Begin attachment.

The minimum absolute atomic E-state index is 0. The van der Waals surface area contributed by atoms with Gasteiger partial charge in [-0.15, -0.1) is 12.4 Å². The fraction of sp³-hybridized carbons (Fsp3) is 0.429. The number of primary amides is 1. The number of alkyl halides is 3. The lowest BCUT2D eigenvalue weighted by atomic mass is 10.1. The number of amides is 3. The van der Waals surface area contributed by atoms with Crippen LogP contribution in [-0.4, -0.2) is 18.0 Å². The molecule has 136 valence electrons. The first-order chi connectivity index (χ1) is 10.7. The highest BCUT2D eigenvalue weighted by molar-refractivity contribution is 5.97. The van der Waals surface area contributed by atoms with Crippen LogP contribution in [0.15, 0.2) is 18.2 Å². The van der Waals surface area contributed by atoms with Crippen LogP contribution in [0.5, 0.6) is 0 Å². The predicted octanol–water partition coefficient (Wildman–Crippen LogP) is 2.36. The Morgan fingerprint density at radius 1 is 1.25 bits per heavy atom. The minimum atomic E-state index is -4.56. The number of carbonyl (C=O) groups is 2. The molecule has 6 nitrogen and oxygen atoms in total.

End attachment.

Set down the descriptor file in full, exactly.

The minimum absolute atomic E-state index is 0. The van der Waals surface area contributed by atoms with Gasteiger partial charge in [-0.15, -0.1) is 12.4 Å². The fraction of sp³-hybridized carbons (Fsp3) is 0.429. The number of primary amides is 1. The number of alkyl halides is 3. The lowest BCUT2D eigenvalue weighted by atomic mass is 10.1. The number of amides is 3. The van der Waals surface area contributed by atoms with Crippen LogP contribution in [-0.4, -0.2) is 18.0 Å². The molecule has 136 valence electrons. The first-order chi connectivity index (χ1) is 10.7. The highest BCUT2D eigenvalue weighted by molar-refractivity contribution is 5.97. The van der Waals surface area contributed by atoms with Crippen LogP contribution in [0.15, 0.2) is 18.2 Å². The van der Waals surface area contributed by atoms with Crippen LogP contribution in [0.5, 0.6) is 0 Å². The predicted octanol–water partition coefficient (Wildman–Crippen LogP) is 2.36. The Morgan fingerprint density at radius 1 is 1.25 bits per heavy atom. The minimum atomic E-state index is -4.56. The number of carbonyl (C=O) groups is 2. The molecule has 6 nitrogen and oxygen atoms in total.